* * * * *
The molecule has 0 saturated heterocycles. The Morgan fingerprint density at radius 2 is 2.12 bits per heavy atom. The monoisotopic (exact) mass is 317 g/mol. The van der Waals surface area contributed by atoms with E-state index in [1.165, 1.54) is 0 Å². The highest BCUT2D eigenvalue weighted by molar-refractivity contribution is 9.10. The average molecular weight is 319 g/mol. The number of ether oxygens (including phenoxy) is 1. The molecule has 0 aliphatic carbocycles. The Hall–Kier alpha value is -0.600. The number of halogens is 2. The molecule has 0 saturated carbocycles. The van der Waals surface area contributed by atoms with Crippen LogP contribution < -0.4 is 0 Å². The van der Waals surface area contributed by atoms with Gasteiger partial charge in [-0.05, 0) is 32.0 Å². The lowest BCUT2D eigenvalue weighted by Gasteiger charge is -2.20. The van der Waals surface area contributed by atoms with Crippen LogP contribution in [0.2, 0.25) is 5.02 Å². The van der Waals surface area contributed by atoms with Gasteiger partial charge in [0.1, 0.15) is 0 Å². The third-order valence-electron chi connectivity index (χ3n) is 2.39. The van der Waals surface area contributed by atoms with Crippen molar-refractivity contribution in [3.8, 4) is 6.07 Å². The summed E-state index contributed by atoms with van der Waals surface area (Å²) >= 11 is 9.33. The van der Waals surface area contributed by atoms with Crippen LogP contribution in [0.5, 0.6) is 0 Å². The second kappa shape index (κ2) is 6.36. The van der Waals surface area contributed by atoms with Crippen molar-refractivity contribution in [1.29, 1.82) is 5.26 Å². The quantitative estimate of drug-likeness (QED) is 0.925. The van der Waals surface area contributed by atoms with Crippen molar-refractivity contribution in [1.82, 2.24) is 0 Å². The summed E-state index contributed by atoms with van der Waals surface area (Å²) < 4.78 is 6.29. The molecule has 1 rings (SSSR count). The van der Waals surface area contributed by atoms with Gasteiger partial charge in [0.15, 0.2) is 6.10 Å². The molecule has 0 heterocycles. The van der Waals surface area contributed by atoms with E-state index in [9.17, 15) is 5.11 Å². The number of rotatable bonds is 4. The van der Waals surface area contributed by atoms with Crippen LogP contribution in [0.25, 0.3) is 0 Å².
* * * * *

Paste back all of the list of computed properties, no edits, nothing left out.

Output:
The molecule has 0 saturated heterocycles. The Morgan fingerprint density at radius 2 is 2.12 bits per heavy atom. The monoisotopic (exact) mass is 317 g/mol. The van der Waals surface area contributed by atoms with E-state index in [1.165, 1.54) is 0 Å². The highest BCUT2D eigenvalue weighted by molar-refractivity contribution is 9.10. The average molecular weight is 319 g/mol. The number of ether oxygens (including phenoxy) is 1. The molecule has 0 aliphatic carbocycles. The Hall–Kier alpha value is -0.600. The number of halogens is 2. The molecule has 0 saturated carbocycles. The van der Waals surface area contributed by atoms with Crippen LogP contribution < -0.4 is 0 Å². The van der Waals surface area contributed by atoms with Gasteiger partial charge in [-0.05, 0) is 32.0 Å². The lowest BCUT2D eigenvalue weighted by Gasteiger charge is -2.20. The van der Waals surface area contributed by atoms with Crippen LogP contribution in [0.2, 0.25) is 5.02 Å². The van der Waals surface area contributed by atoms with Gasteiger partial charge in [0.1, 0.15) is 0 Å². The third-order valence-electron chi connectivity index (χ3n) is 2.39. The van der Waals surface area contributed by atoms with Crippen molar-refractivity contribution in [3.8, 4) is 6.07 Å². The summed E-state index contributed by atoms with van der Waals surface area (Å²) >= 11 is 9.33. The van der Waals surface area contributed by atoms with Crippen LogP contribution in [0.5, 0.6) is 0 Å². The second kappa shape index (κ2) is 6.36. The van der Waals surface area contributed by atoms with Crippen molar-refractivity contribution in [1.29, 1.82) is 5.26 Å². The quantitative estimate of drug-likeness (QED) is 0.925. The van der Waals surface area contributed by atoms with Crippen molar-refractivity contribution in [1.82, 2.24) is 0 Å². The summed E-state index contributed by atoms with van der Waals surface area (Å²) < 4.78 is 6.29. The molecule has 1 rings (SSSR count). The van der Waals surface area contributed by atoms with Gasteiger partial charge in [0.15, 0.2) is 6.10 Å². The molecule has 0 heterocycles. The van der Waals surface area contributed by atoms with E-state index in [9.17, 15) is 5.11 Å². The number of rotatable bonds is 4. The van der Waals surface area contributed by atoms with Crippen LogP contribution in [0.25, 0.3) is 0 Å².